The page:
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Carol Ray

Solitary Confinement and Mental Illness

The jails and prison systems are the de facto mental health institution (Abramsky and Fellner, 2003).  There is a prison within the prison, that those with mental health conditions, are subjected to. That is the practice of "solitary confinement". Solitary confinement is defined as, isolation from personal interaction with others, in addition to being locked and confined in cells for 23 to 24 hours a day (Metzner and Fellner, 2010). Additionally, solitary confinement involves being, segregated with little if any educational and vocational activities.

Jails Are No Place For Those With A Mental Illness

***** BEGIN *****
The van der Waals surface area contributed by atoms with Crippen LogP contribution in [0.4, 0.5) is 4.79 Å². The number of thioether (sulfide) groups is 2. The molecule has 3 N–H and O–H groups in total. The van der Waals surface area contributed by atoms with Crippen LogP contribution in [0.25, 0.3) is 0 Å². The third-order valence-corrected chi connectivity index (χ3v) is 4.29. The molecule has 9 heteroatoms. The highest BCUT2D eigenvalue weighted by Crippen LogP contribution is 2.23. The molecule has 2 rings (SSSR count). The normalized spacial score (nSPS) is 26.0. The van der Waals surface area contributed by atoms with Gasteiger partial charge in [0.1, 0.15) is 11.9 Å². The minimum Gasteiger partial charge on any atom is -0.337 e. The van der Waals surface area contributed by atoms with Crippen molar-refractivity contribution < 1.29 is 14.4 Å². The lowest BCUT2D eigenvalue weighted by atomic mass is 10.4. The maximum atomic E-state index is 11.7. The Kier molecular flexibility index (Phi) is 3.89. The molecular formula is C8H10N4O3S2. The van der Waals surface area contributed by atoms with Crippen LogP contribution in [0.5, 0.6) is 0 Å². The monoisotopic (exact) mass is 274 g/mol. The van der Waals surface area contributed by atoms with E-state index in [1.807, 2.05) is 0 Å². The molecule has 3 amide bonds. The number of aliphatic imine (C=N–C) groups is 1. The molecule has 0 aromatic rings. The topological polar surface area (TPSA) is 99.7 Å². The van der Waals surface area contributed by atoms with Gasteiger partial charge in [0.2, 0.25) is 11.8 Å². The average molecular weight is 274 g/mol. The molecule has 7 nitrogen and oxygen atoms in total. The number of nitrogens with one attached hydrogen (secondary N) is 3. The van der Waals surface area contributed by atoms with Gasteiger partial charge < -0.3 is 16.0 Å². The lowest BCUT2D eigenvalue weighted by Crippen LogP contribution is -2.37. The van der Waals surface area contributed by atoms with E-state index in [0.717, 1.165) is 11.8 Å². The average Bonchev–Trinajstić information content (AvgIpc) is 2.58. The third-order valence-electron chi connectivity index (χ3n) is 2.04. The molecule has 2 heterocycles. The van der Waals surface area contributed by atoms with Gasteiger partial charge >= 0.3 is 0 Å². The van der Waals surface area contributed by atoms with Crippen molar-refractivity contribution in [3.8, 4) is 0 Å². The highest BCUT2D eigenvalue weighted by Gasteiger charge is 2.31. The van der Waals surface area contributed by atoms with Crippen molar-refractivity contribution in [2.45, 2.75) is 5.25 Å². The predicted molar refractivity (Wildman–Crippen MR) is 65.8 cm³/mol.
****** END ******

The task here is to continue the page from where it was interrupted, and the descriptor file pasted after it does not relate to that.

Prisons and jails have become America's default mental health institutions. More individuals with  severe mental illnesses are housed in prisons and jails than in state psychiatric hospitals. Individuals with severe mental illness, while in prisons or jails, lack the proper treatment and care needed for their conditions. Lack of proper treatment, their mental health often worsens, and they often leave prison or jail worse than when they entered prison or jail.